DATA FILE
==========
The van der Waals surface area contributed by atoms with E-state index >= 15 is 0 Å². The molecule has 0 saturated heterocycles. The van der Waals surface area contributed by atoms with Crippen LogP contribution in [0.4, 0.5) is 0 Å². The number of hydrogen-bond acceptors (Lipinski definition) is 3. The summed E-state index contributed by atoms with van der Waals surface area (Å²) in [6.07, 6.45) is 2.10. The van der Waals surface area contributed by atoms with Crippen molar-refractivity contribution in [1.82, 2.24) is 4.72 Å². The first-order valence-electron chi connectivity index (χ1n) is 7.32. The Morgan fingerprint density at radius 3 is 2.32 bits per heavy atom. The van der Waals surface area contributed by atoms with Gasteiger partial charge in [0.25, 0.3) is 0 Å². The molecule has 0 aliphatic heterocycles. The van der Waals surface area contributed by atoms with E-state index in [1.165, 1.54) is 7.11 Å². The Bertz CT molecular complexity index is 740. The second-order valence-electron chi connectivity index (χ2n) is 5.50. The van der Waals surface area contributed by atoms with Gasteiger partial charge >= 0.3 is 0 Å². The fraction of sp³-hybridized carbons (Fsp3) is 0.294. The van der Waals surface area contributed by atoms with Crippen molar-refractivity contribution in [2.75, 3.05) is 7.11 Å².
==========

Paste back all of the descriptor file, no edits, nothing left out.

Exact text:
The van der Waals surface area contributed by atoms with E-state index >= 15 is 0 Å². The molecule has 0 saturated heterocycles. The van der Waals surface area contributed by atoms with Crippen LogP contribution in [0.4, 0.5) is 0 Å². The number of hydrogen-bond acceptors (Lipinski definition) is 3. The summed E-state index contributed by atoms with van der Waals surface area (Å²) in [6.07, 6.45) is 2.10. The van der Waals surface area contributed by atoms with Crippen molar-refractivity contribution in [1.82, 2.24) is 4.72 Å². The first-order valence-electron chi connectivity index (χ1n) is 7.32. The Morgan fingerprint density at radius 3 is 2.32 bits per heavy atom. The van der Waals surface area contributed by atoms with Gasteiger partial charge in [0.25, 0.3) is 0 Å². The molecule has 0 aliphatic heterocycles. The van der Waals surface area contributed by atoms with E-state index in [1.165, 1.54) is 7.11 Å². The Bertz CT molecular complexity index is 740. The second-order valence-electron chi connectivity index (χ2n) is 5.50. The van der Waals surface area contributed by atoms with Gasteiger partial charge >= 0.3 is 0 Å². The fraction of sp³-hybridized carbons (Fsp3) is 0.294. The van der Waals surface area contributed by atoms with Crippen molar-refractivity contribution in [2.75, 3.05) is 7.11 Å².